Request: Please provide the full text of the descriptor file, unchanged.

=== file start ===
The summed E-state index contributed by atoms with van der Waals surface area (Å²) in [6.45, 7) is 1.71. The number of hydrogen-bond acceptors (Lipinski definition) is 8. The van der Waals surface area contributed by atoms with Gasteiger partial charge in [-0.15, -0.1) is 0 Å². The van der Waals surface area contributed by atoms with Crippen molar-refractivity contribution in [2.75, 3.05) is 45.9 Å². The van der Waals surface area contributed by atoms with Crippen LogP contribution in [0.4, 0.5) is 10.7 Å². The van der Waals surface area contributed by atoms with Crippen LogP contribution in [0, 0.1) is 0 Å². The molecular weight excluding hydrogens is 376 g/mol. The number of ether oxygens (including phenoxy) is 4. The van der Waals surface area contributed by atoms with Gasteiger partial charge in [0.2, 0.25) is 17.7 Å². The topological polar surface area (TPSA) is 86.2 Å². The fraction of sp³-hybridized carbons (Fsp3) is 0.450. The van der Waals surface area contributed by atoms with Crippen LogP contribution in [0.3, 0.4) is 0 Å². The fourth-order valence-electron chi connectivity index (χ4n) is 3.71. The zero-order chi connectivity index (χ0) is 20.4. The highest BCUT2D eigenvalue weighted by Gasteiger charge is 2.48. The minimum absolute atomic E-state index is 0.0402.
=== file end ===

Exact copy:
The summed E-state index contributed by atoms with van der Waals surface area (Å²) in [6.45, 7) is 1.71. The number of hydrogen-bond acceptors (Lipinski definition) is 8. The van der Waals surface area contributed by atoms with Gasteiger partial charge in [-0.15, -0.1) is 0 Å². The van der Waals surface area contributed by atoms with Crippen molar-refractivity contribution in [2.75, 3.05) is 45.9 Å². The van der Waals surface area contributed by atoms with Crippen LogP contribution in [0.4, 0.5) is 10.7 Å². The van der Waals surface area contributed by atoms with Crippen LogP contribution in [0, 0.1) is 0 Å². The molecular weight excluding hydrogens is 376 g/mol. The number of ether oxygens (including phenoxy) is 4. The van der Waals surface area contributed by atoms with Gasteiger partial charge in [0.2, 0.25) is 17.7 Å². The topological polar surface area (TPSA) is 86.2 Å². The fraction of sp³-hybridized carbons (Fsp3) is 0.450. The van der Waals surface area contributed by atoms with Crippen LogP contribution in [0.3, 0.4) is 0 Å². The fourth-order valence-electron chi connectivity index (χ4n) is 3.71. The zero-order chi connectivity index (χ0) is 20.4. The highest BCUT2D eigenvalue weighted by Gasteiger charge is 2.48. The minimum absolute atomic E-state index is 0.0402.